Every Fall, I see a large uptick of women asking about the homeschooling option. Whether due to their child being bullied, being unhappy with the quality of the education, or lifestyle considerations, many moms take a look at the homeschooling option at the start of the school year.
We homeschooled from the start, then we placed the kids into a church school for two years before pulling them back out to homeschool again. So we have had the experience of going from a classroom environment to the home.
We are currently homeschooling and our kids are entered into 7th and 9th grades this Fall. Higher grades do take more time and work than younger grades, however it still doesn’t take the same amount of time that your children would spend in a classroom each day if they were enrolled in a school.
When you decide you want to homeschool, here are five things you need to know to get started.
Know Your State Laws
Homeschooling is legal in every state in the US, but each state has different laws. In order to homeschool legally, you must know the laws of your state. Some states require you to register with the state, some need a copy of your high school diploma and for you to keep attendance, and some states have no need to notify the state or perform any particular type of record keeping.
Some states require a professional teacher to be involved with your homeschooling on some level, and other states require an umbrella school to track or direct your child’s learning. In some states, this is as small as a professional teacher looking at samples of work and end-of-year test scores to give suggestions, and in other states this requires much more in-depth and hands-on work by that teacher or by you.
The Home School Legal Defense Association has a list of laws by state so you can look up the laws of your state and begin the process of submitting for legal permission.
I live in North Carolina. We live in a moderately regulated state. We have to notify the state and send in copies of our high school diplomas to get a school ID number which you keep on file- this letter then qualifies you for teacher discounts at just about every store that offers them. Then you keep attendance, keep a copy of your child’s immunization record or exemption on hand, and you do yearly End of Grade testing of your choice and keep those results on hand. North Carolina does not require you to submit any of this information to the state, they just ask you to keep it on file.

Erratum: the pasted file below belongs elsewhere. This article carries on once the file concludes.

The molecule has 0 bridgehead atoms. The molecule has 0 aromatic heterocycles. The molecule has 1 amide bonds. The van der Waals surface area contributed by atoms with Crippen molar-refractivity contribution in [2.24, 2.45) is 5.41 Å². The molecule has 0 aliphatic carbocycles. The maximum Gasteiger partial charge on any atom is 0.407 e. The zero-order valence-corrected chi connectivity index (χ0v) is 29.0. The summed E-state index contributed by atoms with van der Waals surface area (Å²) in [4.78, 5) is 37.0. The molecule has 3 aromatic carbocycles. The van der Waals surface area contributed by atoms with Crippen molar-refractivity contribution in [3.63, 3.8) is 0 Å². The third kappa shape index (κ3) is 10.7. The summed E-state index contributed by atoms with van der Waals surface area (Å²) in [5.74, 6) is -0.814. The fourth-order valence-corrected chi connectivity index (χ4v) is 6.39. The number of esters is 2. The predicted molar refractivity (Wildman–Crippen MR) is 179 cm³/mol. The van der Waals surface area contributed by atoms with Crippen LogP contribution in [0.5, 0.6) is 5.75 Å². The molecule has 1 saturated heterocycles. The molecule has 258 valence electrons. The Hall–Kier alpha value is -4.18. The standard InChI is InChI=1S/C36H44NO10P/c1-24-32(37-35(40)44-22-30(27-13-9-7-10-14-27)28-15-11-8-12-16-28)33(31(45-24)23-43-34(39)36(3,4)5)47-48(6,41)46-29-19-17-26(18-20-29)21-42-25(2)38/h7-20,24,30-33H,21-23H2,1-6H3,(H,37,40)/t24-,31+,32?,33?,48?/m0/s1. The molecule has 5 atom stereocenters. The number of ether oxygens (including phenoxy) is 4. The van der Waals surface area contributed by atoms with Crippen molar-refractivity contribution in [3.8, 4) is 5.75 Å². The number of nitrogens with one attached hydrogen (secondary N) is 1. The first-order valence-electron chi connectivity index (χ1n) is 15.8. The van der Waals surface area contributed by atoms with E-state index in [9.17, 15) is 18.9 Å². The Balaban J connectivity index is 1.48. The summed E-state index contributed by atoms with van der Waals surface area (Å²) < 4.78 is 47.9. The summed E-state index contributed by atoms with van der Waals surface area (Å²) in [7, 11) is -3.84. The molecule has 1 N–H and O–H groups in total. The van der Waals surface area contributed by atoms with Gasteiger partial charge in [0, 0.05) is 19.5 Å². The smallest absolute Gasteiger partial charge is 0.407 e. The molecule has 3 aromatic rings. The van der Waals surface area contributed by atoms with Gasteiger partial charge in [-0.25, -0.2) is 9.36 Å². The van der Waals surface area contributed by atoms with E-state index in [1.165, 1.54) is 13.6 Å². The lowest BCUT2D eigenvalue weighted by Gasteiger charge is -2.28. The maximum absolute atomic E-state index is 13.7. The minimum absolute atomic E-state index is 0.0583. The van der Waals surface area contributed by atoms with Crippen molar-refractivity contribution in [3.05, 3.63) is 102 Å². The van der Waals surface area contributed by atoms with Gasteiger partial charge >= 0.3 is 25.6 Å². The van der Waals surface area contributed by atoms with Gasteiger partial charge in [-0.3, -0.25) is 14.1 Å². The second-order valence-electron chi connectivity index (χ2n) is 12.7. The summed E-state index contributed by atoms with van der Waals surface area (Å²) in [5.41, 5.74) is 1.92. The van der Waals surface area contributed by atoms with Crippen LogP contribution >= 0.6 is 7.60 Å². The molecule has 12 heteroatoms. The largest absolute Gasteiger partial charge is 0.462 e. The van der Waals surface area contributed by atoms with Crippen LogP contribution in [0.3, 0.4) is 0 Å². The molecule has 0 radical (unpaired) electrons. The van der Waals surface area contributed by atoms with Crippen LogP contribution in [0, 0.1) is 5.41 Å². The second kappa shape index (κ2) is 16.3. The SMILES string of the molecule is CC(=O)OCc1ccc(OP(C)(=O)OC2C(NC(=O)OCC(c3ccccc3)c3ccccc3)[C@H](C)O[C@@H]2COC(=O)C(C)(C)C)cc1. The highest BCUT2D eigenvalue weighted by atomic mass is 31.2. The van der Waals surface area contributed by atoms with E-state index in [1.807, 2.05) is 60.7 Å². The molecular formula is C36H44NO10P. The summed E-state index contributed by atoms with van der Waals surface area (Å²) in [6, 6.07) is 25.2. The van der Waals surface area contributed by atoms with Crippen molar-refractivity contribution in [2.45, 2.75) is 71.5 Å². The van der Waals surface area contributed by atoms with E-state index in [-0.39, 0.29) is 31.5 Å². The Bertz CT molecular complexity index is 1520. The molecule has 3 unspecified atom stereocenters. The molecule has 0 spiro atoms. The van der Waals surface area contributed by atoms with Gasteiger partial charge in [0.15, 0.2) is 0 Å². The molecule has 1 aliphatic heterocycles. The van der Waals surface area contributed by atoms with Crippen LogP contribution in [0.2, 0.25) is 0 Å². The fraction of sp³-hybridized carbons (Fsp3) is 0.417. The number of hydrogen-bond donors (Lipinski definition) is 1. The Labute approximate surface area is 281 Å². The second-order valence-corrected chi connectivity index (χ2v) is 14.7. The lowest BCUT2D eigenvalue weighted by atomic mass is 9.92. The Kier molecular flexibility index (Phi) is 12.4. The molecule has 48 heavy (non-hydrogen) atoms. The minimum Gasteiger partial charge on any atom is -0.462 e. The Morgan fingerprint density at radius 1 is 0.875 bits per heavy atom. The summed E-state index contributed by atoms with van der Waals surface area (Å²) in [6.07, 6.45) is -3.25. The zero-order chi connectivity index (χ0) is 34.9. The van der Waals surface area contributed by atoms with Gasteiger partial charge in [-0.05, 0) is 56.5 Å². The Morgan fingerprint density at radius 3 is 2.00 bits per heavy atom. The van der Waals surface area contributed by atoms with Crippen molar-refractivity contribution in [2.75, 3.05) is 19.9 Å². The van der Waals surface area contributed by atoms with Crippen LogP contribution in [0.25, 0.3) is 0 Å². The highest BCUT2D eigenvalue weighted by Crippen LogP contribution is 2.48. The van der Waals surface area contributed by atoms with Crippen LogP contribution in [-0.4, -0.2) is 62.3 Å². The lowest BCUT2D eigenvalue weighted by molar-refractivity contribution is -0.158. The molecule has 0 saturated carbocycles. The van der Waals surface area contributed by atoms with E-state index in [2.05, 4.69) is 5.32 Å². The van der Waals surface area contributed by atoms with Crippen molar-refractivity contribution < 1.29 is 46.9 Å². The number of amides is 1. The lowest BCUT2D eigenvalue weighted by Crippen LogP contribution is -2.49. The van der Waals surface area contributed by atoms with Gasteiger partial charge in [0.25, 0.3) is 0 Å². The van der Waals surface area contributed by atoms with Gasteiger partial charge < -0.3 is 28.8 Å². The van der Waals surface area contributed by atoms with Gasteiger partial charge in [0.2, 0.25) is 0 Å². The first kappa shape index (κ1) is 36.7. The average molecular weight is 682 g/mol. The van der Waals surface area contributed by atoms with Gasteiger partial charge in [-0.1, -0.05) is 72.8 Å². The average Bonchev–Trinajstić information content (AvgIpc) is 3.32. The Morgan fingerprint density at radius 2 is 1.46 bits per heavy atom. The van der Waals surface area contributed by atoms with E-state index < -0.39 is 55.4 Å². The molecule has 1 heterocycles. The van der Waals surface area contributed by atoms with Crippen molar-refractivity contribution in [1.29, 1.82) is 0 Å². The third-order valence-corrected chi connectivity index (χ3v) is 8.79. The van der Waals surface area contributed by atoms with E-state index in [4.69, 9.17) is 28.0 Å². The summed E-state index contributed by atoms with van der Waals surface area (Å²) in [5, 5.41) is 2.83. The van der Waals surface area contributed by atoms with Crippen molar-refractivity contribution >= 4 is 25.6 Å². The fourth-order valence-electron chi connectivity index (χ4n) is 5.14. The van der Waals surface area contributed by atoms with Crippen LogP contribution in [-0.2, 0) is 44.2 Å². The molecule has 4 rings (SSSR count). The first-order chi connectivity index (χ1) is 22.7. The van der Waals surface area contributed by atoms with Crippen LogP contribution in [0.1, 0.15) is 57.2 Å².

I personally do like doing end of year testing. That way, I can see if they are struggling in a particular area, giving us the opportunity to fix that issue over the summer. If anyone accuses me of educational neglect, I can pull out their tests along with my records to show how they are doing academically.
In states where you have to be registered in order to homeschool, the school your child is enrolled in will require either the ID number assigned to your school or a copy of the letter in order to remove your child from the rolls.
When you first pull your children out of school, they have a particular idea in their head about what school is going to look like at home- just like in their classroom, but alone and with their mom as the teacher. And there’s a particular attitude that goes along with that. 😉
Very often, boring lessons at school or a teacher’s attitude or impatience convince a child that either certain subjects or learning all-together isn’t enjoyable or something they want to pursue. In my case, I had two Straight-A students who absolutely hated history, science, handwriting and literature because of how their school taught the subjects. One child had dealt with a teacher who bullied them. They were good, compliant kids who wanted to succeed, but a bad teacher or a bad method spoiled it for them, and often resulted in tears at home.